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The Polyclinic expanded its staffing to see 25x as many patients—overnight. Here's how.

June 18, 2020

    When the new coronavirus epidemic first struck, many organizations were unprepared to quickly pivot their legacy care team models to respond to an influx of Covid-19 patients. As physician executives look to the future, it's clear that change will be constant, and organizations that adopt agile approaches to staffing will be better prepared to weather future surges.

    The 4 key imperatives for your Covid-19 staffing strategy

    Read on to learn how The Polyclinic, an independent multispecialty group based in Seattle, has adopted a flexible staffing model in its acute respiratory clinic (ARC) to respond to future Covid-19 surges.

    Scaling staff up (or down) based on Covid-19 volumes

    Like many organizations, The Polyclinic dedicated a separate clinic for patients with upper respiratory symptoms, called its acute respiratory clinic (ARC). However, as the organization set up the clinic, leaders recognized the need for more agile staffing, and intentionally designed their staffing to expand and contract relative to Covid-19 volumes.

    Specifically, The Polyclinic aims to staff one provider and one medical assistant (MA)  for every 20 to 30 patients in the ARC. It also staffs a few nurses in this clinic to help with infection control and hospital admissions. The Polyclinic asked primary care and acute care providers (physicians and APPs), given their existing expertise, to run the clinic, but it also pulls MAs and nurses from other specialties with lower volumes, such as surgery.

    To right-size staffing, The Polyclinic's incident command center meets every morning to process the latest testing and review data from across the organization. Based on projected Covid-19 volumes, the organization scales staffing in the clinic up or down. This data also helps The Polyclinic determine where to shift providers and staff across the organization to meet evolving patient demand.

    For the past two months, Covid-19 volumes have been consistently low, so The Polyclinic has shifted staff from the ARC to other specialties where visits are starting to rebound. Right now, it has allocated one to two providers to the ARC, but at its peak, The Polyclinic ramped up to see close to 200 patients per day, and was prepared to see an additional 300 patients if needed.

    Equipping providers and staff to quickly redeploy

    The key was proactively training as many providers and staff as possible when Covid-19 first hit so that the organization had a large, flexible staffing pool to pull from if Covid-19 volumes continued to climb.

    The Polyclinic put together a centralized training program for providers and staff focused in two areas:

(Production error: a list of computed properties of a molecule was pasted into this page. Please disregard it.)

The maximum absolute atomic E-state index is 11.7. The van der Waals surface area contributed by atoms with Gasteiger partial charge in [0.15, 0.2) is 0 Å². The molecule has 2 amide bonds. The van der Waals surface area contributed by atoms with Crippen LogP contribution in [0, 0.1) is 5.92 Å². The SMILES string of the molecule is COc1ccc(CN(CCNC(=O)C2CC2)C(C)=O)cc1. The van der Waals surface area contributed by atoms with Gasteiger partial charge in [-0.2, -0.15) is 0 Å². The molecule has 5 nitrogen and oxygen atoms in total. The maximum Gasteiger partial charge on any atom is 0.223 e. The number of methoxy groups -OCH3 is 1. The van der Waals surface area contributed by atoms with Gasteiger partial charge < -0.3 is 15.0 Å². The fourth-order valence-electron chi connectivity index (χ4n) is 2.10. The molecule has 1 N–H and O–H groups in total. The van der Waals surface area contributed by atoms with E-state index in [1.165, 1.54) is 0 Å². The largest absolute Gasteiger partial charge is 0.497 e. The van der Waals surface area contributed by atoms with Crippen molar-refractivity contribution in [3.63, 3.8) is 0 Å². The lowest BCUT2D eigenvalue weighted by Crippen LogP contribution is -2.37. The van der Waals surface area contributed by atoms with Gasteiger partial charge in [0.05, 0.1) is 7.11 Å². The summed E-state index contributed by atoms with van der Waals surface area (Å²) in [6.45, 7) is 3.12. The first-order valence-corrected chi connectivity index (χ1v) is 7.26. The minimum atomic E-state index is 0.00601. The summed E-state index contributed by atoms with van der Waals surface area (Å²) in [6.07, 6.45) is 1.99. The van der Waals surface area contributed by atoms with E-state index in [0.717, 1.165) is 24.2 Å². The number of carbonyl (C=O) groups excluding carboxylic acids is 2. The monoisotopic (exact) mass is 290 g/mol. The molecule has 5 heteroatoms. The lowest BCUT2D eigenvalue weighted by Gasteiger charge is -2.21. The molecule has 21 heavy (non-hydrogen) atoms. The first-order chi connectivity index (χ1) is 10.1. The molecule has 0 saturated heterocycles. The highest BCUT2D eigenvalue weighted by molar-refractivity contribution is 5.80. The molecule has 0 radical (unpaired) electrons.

• PPE and safety protocols: During the initial surge, The Polyclinic held twice daily trainings for two to three weeks to make sure that everyone working in the ARC knew how to properly put on and take off their PPE. The group's infectious disease specialist led a one-hour, in-person training to demonstrate how to properly don PPE. Anyone new to the ARC receives this training 30 minutes before his or her first shift.

    • Workflow processes and updates: The ARC's workflows are constantly evolving as The Polyclinic identifies more efficient ways to run the clinic (e.g., patient self-swabbing). To keep everyone up to date, the organization opted for virtual over in-person training. Leaders compiled an online presentation that houses the most up-to-date workflows for the ARC. It's saved in a central location alongside other tools and resources that providers and staff are expected to familiarize themselves with if they're redeployed to the ARC.

    So far, The Polyclinic has trained 85 primary care and acute care providers to work in the ARC. While the organization prefers to deploy providers from primary care and acute care, it's also trained 40 specialists who are prepared to step in if Covid-19 volumes spike. To streamline re-deployment, The Polyclinic regularly updates a centralized spreadsheet that lists all the physicians and staff who have been trained and can staff the ARC if needed.

    While Covid-19 volumes are low right now at The Polyclinic, the work it put into codifying its training and workflows will allow the organization to quickly scale staffing back up, if cases increase again.

    Now is the time to prepare your workforce for a potential second wave

    Though the future of Covid-19 may feel uncertain, there are four concrete steps that organizations can take now to build up a large pool of flexible, well-trained staff and providers to respond to future surges:

    1. Update your roster of providers and staff who are willing to redeploy if needed;

    2. Continue investing in training and proactively equip your workforce with needed skills now;

    3. Codify and update Covid-19-specific workflow protocols; and

    4. Overcommunicate with providers and staff who may need to redeploy again in the future.

    Learn more: The 4 key imperatives for your Covid-19 staffing strategy

    Over the past month, Advisory Board researchers have talked to dozens of clinical executives about how they're staffing for Covid-19—from those readying for a surge to organizations already on the other side of their market's apex.

    Advisory Board's Lauren Rewers outlines four lessons learned that all clinical executives should keep in mind as they customize their organization's Covid-19 staffing strategy.

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